True art creates a connection with the viewer– a really great work evokes an emotional or intellectual response. But maybe what’s most fascinating is the way we’re unable to remove ourselves from it, whether we’re the artist or viewer. Our reflections are always there. They might be our own personal opinions, thoughts, values. Sociopolitical concepts. Something about us, our time, our experience– and the artist’s experience tint the artwork.
For example the Greeks portrayed ideals of harmony and perfection. Their seemingly perfect Parthenon with it’s gentle curves to outbalance the natural optics of our eyes, finely toned figures, pottery with scenes of drama and action. Jump some centuries and we’re at the Industrial revolution with a new pace to life, energy, and inventions. Unconsciously, the Impressionists reflect this mood, capturing transient moments: their color and light with quick dabbling brushstrokes. Like when Claude Monet famously tried to capture the exact way the light played with Rouen Cathedral and made a flurry of paintings.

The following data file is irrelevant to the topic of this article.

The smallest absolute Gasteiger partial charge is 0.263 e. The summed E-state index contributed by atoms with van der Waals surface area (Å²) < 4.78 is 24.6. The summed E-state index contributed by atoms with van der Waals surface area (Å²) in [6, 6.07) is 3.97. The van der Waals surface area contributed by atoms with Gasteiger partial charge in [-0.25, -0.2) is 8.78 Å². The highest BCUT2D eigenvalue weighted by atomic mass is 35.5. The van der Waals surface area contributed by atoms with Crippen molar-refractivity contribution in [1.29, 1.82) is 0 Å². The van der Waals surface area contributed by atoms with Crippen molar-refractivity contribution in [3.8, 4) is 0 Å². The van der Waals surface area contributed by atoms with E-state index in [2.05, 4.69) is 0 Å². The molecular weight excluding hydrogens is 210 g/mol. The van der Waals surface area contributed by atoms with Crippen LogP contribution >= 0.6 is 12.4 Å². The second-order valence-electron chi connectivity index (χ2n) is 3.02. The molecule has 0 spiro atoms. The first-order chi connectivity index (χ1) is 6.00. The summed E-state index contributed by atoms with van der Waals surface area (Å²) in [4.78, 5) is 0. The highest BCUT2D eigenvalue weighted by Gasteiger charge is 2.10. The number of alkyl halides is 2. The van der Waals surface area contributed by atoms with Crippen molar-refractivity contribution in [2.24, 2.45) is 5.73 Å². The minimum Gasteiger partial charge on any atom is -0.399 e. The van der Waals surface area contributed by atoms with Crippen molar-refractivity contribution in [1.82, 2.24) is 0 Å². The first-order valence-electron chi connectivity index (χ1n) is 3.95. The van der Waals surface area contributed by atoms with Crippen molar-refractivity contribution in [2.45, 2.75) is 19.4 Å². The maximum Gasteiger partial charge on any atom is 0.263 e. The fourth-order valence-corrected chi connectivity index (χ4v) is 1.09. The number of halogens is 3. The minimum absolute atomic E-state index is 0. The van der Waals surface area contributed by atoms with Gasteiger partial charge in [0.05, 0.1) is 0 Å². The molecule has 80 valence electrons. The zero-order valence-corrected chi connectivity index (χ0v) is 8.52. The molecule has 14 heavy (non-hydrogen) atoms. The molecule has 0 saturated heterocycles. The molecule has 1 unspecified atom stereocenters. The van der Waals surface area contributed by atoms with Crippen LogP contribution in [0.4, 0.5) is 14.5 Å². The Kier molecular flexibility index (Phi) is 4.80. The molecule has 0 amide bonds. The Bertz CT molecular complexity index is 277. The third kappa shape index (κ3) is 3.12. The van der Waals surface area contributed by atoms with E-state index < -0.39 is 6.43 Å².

We have an innate curiousity about the world around us, a longing to explain our discoveries will always draw us to art. Does art always have meaning? Here’s another question– can you separate yourself enough from it to create or interpret art without meaning? Art conveys things we can’t always capture with words, there’s a more instinctive response to it; No barriers of language or age. Art is something everyone can learn to love, all you need to do is take a moment and just look.